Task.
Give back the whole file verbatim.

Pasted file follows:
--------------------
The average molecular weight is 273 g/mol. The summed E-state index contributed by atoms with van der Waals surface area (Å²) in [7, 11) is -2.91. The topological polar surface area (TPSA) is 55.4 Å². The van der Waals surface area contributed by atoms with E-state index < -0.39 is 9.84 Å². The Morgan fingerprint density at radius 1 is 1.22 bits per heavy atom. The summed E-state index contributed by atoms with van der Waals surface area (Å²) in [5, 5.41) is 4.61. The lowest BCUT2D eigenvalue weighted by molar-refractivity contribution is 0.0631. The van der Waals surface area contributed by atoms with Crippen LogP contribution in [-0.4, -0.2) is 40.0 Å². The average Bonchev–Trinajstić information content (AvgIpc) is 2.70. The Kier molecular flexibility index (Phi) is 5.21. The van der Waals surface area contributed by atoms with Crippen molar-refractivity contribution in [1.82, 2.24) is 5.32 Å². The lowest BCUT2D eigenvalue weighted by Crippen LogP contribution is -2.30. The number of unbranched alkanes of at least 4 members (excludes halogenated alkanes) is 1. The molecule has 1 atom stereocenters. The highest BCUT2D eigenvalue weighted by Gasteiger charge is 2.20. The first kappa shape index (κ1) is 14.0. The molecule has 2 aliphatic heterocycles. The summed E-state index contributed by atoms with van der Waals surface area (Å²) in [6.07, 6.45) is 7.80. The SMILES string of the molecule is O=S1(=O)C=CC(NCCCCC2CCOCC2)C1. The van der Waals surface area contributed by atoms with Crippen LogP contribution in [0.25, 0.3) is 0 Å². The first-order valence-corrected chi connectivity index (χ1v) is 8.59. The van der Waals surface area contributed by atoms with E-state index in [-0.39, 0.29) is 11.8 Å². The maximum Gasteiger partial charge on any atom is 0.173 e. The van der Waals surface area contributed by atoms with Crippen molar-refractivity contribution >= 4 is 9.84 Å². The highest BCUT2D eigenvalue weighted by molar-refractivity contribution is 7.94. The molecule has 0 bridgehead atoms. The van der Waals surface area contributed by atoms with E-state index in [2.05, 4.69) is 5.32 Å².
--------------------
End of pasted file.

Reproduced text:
The average molecular weight is 273 g/mol. The summed E-state index contributed by atoms with van der Waals surface area (Å²) in [7, 11) is -2.91. The topological polar surface area (TPSA) is 55.4 Å². The van der Waals surface area contributed by atoms with E-state index < -0.39 is 9.84 Å². The Morgan fingerprint density at radius 1 is 1.22 bits per heavy atom. The summed E-state index contributed by atoms with van der Waals surface area (Å²) in [5, 5.41) is 4.61. The lowest BCUT2D eigenvalue weighted by molar-refractivity contribution is 0.0631. The van der Waals surface area contributed by atoms with Crippen LogP contribution in [-0.4, -0.2) is 40.0 Å². The average Bonchev–Trinajstić information content (AvgIpc) is 2.70. The Kier molecular flexibility index (Phi) is 5.21. The van der Waals surface area contributed by atoms with Crippen molar-refractivity contribution in [1.82, 2.24) is 5.32 Å². The lowest BCUT2D eigenvalue weighted by Crippen LogP contribution is -2.30. The number of unbranched alkanes of at least 4 members (excludes halogenated alkanes) is 1. The molecule has 1 atom stereocenters. The highest BCUT2D eigenvalue weighted by Gasteiger charge is 2.20. The first kappa shape index (κ1) is 14.0. The molecule has 2 aliphatic heterocycles. The summed E-state index contributed by atoms with van der Waals surface area (Å²) in [6.07, 6.45) is 7.80. The SMILES string of the molecule is O=S1(=O)C=CC(NCCCCC2CCOCC2)C1. The van der Waals surface area contributed by atoms with Crippen LogP contribution in [0.25, 0.3) is 0 Å². The first-order valence-corrected chi connectivity index (χ1v) is 8.59. The van der Waals surface area contributed by atoms with E-state index in [-0.39, 0.29) is 11.8 Å². The maximum Gasteiger partial charge on any atom is 0.173 e. The van der Waals surface area contributed by atoms with Crippen molar-refractivity contribution >= 4 is 9.84 Å². The highest BCUT2D eigenvalue weighted by molar-refractivity contribution is 7.94. The molecule has 0 bridgehead atoms. The van der Waals surface area contributed by atoms with E-state index in [2.05, 4.69) is 5.32 Å².